EPA Awards Multimillion-Dollar Contract To Carolina To Protect Air Quality
The University of North Carolina at Chapel Hill’s Institute for the Environment has been awarded a seven-year contract worth up to $10.2 million from the Environmental Protection Agency to continue and expand operations of its Center for Community Air Quality Modeling and Analysis.
Established in 2001, the EPA’s center has been hosted at Carolina since 2003 and works with the agency to lead the international, open-source, community-based air quality modeling and analysis software used to evaluate and propose regulations. The extended funding allows the center to continue and expand the scope of its work in these vital environmental and human health areas.
“UNC is a national hub for studying and protecting air quality,” said Terry Magnuson, vice chancellor for research. “This continued partnership with the EPA is a testament to the valuable role our research centers and institutes play at UNC—translating research into practical good for societal benefit.”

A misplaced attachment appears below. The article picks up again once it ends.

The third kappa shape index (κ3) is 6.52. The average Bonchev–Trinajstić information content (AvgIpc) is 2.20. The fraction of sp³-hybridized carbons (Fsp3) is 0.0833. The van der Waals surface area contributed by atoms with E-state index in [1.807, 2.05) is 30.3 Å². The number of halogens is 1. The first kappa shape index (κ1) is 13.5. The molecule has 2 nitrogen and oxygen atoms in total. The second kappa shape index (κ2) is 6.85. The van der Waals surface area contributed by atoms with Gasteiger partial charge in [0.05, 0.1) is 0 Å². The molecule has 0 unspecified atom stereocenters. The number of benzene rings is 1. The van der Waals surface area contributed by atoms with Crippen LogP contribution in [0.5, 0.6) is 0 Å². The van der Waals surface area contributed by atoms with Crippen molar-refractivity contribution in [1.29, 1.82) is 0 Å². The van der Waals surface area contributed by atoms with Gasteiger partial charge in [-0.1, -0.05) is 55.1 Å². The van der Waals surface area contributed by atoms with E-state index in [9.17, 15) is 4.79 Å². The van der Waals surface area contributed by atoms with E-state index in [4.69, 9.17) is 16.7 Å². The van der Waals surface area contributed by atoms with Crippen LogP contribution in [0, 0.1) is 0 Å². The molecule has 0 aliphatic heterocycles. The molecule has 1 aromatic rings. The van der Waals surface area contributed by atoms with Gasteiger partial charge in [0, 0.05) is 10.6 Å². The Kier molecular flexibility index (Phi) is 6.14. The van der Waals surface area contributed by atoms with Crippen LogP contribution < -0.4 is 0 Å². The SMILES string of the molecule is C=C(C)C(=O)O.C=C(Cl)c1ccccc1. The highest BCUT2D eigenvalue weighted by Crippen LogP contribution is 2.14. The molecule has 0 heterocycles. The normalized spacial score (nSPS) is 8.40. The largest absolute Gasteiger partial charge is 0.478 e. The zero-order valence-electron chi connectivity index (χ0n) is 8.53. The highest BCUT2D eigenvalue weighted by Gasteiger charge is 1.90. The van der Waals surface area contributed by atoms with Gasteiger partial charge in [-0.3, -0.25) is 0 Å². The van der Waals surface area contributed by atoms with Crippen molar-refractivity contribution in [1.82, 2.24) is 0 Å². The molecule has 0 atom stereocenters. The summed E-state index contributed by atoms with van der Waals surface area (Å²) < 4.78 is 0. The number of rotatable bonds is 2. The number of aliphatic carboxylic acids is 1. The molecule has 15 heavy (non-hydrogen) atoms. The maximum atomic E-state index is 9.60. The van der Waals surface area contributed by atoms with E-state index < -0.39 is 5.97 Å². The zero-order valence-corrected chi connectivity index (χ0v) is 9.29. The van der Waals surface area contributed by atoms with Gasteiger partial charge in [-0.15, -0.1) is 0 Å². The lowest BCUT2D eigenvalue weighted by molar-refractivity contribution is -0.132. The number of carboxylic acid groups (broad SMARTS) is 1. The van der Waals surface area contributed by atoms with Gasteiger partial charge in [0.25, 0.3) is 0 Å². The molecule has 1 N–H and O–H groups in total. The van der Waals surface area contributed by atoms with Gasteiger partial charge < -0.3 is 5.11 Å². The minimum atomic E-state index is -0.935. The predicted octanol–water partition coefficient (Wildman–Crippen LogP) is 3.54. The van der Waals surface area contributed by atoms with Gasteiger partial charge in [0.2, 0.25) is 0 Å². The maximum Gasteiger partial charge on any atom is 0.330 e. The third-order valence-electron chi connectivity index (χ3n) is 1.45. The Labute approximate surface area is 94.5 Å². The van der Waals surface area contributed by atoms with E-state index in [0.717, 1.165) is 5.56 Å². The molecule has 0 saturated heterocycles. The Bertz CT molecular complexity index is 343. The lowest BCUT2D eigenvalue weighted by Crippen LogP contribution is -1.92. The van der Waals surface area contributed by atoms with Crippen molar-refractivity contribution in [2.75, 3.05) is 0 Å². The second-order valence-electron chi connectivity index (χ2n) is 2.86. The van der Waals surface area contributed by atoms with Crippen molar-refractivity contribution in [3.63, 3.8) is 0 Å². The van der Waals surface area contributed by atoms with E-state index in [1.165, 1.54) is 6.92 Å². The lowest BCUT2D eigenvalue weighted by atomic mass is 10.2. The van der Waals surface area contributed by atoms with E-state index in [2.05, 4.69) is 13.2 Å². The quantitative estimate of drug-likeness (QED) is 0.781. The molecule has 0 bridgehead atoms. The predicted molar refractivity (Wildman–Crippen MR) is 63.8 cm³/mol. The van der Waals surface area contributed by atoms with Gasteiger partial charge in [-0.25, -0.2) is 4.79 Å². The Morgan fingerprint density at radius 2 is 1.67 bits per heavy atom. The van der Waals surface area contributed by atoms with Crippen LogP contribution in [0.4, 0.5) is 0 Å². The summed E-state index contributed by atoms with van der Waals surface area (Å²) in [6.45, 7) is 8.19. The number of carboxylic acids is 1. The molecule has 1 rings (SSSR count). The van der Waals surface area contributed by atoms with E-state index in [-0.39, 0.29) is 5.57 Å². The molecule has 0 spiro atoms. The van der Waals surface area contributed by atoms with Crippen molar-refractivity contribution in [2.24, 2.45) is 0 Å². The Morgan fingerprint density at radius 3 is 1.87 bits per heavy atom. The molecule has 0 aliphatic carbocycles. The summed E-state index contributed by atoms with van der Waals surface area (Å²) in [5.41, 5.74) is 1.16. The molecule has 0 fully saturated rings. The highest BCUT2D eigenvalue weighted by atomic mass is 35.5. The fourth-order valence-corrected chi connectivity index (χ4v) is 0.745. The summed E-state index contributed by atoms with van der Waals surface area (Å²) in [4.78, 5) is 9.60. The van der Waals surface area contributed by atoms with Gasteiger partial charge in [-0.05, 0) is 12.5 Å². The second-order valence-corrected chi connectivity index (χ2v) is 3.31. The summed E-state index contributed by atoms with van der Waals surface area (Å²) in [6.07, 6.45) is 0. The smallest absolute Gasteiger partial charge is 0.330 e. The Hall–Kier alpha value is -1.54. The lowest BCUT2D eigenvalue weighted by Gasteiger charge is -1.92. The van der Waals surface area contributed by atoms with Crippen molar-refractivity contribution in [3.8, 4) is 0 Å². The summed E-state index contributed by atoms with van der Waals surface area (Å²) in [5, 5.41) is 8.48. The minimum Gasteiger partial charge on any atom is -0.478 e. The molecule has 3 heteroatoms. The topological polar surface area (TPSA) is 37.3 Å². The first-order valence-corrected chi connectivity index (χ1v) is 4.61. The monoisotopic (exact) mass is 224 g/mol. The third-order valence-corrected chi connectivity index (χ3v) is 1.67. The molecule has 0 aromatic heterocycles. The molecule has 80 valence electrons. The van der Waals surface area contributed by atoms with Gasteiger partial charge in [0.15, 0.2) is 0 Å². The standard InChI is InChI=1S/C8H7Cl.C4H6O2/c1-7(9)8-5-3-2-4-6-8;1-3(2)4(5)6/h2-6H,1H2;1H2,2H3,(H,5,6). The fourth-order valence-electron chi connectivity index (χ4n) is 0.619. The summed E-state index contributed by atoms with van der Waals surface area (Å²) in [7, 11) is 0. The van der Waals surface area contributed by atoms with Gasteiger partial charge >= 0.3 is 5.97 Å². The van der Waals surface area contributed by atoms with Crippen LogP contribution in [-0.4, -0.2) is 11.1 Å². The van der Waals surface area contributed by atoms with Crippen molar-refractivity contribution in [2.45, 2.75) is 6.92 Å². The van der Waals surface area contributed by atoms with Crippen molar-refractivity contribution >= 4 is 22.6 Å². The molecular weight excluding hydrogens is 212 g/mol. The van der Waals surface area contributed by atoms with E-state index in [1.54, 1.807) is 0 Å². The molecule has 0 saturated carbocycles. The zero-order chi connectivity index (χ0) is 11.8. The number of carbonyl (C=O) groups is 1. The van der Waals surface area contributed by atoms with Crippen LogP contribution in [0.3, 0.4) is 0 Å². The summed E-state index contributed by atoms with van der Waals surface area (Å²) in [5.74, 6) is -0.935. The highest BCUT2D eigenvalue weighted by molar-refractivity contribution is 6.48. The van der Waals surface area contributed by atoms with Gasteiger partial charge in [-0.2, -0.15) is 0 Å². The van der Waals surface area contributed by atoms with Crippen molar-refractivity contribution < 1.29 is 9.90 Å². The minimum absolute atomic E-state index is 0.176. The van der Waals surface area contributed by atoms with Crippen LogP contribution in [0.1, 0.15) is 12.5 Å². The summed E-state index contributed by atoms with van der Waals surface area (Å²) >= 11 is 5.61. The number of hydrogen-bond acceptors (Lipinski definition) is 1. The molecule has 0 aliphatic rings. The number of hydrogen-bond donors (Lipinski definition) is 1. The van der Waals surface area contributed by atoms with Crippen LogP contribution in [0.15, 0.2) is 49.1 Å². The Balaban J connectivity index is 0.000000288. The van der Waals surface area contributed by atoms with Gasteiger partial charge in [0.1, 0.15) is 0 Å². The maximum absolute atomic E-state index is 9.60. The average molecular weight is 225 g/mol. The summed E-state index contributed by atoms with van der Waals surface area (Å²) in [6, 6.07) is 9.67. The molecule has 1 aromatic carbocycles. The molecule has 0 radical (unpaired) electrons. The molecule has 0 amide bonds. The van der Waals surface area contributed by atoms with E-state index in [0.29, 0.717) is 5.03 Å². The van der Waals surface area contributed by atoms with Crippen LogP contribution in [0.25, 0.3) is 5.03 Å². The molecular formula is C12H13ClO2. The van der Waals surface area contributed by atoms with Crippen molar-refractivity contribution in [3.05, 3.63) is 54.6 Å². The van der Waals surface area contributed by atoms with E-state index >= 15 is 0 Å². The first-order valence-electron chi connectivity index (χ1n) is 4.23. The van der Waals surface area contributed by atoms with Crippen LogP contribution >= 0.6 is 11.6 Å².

Since its inception, the center’s environmental and air quality models, have been used by regulatory offices at the EPA, as well as state governments, academics, businesses, industries, federal agencies and the international community. It has grown to serve more than 5,000 registered users in more than 90 countries.
“The growing and vibrant user community of these tools has not only helped promote scientific transparency regarding the models used in regulatory applications, but it is also helping evolve the modeling systems through contributions from the broader external environmental modeling community,” said Jennifer Orme-Zavaleta, director of the EPA’s National Exposure Research Laboratory.
Through the center, scientists at UNC-Chapel Hill’s Institute for the Environment have developed a largely participant-funded training program covering air quality and emissions models. The center’s trainings are conducted on campus, online and at national and international sites.
“Protecting air quality for human health and the environment is paramount,” said Adel Hanna, a research professor at the UNC-Chapel Hill institute who leads the center. “We will continue to enhance existing capabilities while, as required by the contract, we continue to develop new ones.”
The center also hosts an annual conference that brings together leading air quality scientists from all over the world. The 15th annual conference is Oct. 24-26, 2016, at the William and Ida Friday Center for Continuing Education. For more information on the center and the annual conference, visit cmascenter.org.